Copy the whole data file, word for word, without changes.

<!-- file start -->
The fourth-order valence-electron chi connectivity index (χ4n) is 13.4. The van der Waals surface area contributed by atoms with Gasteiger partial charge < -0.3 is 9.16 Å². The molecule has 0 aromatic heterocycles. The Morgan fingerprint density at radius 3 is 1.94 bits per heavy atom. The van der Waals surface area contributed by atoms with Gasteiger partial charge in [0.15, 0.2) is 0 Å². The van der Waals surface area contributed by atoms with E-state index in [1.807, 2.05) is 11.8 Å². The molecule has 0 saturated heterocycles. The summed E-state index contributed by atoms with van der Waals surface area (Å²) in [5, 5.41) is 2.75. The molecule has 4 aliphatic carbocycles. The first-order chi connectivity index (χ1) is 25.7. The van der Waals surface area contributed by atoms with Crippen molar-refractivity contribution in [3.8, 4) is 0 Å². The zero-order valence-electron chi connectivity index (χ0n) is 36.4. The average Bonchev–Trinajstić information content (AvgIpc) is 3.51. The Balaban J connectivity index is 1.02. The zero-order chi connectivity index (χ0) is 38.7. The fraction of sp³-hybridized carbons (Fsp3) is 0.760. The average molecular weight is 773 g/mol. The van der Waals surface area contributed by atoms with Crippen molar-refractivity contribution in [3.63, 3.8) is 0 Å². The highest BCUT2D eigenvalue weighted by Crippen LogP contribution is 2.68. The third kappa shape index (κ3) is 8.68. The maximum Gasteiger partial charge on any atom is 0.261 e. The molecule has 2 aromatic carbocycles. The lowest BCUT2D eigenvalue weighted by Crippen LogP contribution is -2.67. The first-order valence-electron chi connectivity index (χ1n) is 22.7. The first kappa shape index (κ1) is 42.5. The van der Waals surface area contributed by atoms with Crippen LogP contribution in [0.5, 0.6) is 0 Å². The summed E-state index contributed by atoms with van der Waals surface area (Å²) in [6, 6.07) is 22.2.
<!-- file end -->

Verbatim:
The fourth-order valence-electron chi connectivity index (χ4n) is 13.4. The van der Waals surface area contributed by atoms with Gasteiger partial charge < -0.3 is 9.16 Å². The molecule has 0 aromatic heterocycles. The Morgan fingerprint density at radius 3 is 1.94 bits per heavy atom. The van der Waals surface area contributed by atoms with Gasteiger partial charge in [0.15, 0.2) is 0 Å². The van der Waals surface area contributed by atoms with E-state index in [1.807, 2.05) is 11.8 Å². The molecule has 0 saturated heterocycles. The summed E-state index contributed by atoms with van der Waals surface area (Å²) in [5, 5.41) is 2.75. The molecule has 4 aliphatic carbocycles. The first-order chi connectivity index (χ1) is 25.7. The van der Waals surface area contributed by atoms with Crippen molar-refractivity contribution in [3.8, 4) is 0 Å². The zero-order valence-electron chi connectivity index (χ0n) is 36.4. The average Bonchev–Trinajstić information content (AvgIpc) is 3.51. The Balaban J connectivity index is 1.02. The zero-order chi connectivity index (χ0) is 38.7. The fraction of sp³-hybridized carbons (Fsp3) is 0.760. The average molecular weight is 773 g/mol. The van der Waals surface area contributed by atoms with Crippen molar-refractivity contribution in [3.63, 3.8) is 0 Å². The highest BCUT2D eigenvalue weighted by Crippen LogP contribution is 2.68. The third kappa shape index (κ3) is 8.68. The maximum Gasteiger partial charge on any atom is 0.261 e. The molecule has 2 aromatic carbocycles. The lowest BCUT2D eigenvalue weighted by Crippen LogP contribution is -2.67. The first-order valence-electron chi connectivity index (χ1n) is 22.7. The first kappa shape index (κ1) is 42.5. The van der Waals surface area contributed by atoms with Crippen LogP contribution in [0.5, 0.6) is 0 Å². The summed E-state index contributed by atoms with van der Waals surface area (Å²) in [6, 6.07) is 22.2.